That sound again. It comes to her ear muffled but deep. It’s as if the boy beneath her window is talking to himself, psyching himself up.
Michael said he would surprise her. And now as she slowly peels off the covers and steps into her boots, she knows what he meant. It’s barely three o’clock, it’s only been valentines for a few hours and he’s already outside. His eagerness warms her blood, her hand presses low on her stomach as she first reaches and then passes her bedroom door. Her house is silent. The only sounds are from him outside and her heartbeat thudding in her ears.
That promised kiss is developing into something more substantial and definite in her mind as she takes every riser on the stairs carefully, silently her attention directed toward the door at the end of the hall.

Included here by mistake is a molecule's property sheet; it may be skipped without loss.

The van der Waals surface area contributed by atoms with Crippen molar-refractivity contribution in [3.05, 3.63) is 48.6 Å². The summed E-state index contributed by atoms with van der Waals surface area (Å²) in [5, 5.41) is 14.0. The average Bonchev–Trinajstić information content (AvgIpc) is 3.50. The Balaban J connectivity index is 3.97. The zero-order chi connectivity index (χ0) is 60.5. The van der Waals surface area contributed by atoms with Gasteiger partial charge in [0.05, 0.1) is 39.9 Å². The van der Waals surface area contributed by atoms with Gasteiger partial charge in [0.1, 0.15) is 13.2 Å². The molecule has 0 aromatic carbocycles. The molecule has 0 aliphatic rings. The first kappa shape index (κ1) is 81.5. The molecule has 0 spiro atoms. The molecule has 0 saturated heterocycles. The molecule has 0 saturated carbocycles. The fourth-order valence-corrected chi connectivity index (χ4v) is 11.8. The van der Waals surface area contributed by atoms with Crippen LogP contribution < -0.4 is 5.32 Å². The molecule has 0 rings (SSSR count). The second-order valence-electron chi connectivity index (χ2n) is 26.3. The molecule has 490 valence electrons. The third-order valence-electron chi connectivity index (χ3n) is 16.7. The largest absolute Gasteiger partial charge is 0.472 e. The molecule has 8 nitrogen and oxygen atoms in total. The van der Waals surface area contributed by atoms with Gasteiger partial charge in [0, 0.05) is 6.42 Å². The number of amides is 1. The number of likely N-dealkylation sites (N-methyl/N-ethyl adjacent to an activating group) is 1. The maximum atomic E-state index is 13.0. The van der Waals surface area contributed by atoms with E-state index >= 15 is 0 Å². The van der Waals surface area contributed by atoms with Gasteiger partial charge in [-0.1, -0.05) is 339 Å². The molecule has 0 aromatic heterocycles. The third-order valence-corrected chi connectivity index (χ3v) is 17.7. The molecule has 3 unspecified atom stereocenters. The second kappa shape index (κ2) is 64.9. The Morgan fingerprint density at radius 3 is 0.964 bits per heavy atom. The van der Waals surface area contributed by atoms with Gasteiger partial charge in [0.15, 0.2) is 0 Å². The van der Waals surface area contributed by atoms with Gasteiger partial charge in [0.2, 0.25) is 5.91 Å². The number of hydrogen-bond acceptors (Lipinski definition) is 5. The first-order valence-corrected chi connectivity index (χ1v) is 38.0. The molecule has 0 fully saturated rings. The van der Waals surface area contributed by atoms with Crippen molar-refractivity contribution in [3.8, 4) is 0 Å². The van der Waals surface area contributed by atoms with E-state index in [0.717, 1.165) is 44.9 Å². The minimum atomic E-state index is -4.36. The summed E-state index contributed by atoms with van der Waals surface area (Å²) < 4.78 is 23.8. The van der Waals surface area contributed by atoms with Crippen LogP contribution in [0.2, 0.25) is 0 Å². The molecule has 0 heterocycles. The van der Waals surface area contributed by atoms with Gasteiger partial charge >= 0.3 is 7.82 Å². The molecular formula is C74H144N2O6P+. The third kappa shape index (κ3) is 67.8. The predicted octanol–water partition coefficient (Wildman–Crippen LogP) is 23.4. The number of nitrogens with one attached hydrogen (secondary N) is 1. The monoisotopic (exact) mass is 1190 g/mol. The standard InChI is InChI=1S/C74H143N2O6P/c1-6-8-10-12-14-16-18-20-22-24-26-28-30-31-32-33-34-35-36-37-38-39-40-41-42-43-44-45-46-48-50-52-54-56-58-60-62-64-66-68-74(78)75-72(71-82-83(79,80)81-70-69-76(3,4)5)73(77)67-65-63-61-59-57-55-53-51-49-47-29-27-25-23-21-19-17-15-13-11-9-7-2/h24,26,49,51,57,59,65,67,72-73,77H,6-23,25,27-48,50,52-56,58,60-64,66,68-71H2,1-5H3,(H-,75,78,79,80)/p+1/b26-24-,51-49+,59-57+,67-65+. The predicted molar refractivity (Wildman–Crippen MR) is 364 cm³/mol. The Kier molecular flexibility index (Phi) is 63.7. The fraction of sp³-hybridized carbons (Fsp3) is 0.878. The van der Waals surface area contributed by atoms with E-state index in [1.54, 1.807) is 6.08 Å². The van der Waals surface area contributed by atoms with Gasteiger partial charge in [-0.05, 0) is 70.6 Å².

Maeve’s hand caresses the handle of the door. Her movements though slow are purposeful. But her thoughts are far from mundane actions. She is in her mind already pressed against the boy, their lips locked, bodies entwined. Her breath is stuck deep inside her and she can feel him against her.
Her teeth close on the skin behind her lower lip now. This is not romance, it’s a necessity.
Michael is smart and handsome, he’s funny and confident enough in himself, with who he is to be self-deprecating and yet come out on top. He likes sports but can take it or leave it. He knows the words to ‘Thrift Shop’ but his favourite T-shirt reads, ‘If it wasn’t for Eddie Van Halen, I wouldn’t be here’. He’s not any one thing and in the vanilla world of bland high school cliques were not following the crowd is a capital offence, he is a flavour all his own.
The door opens slowly and Maeve steps out into the dark.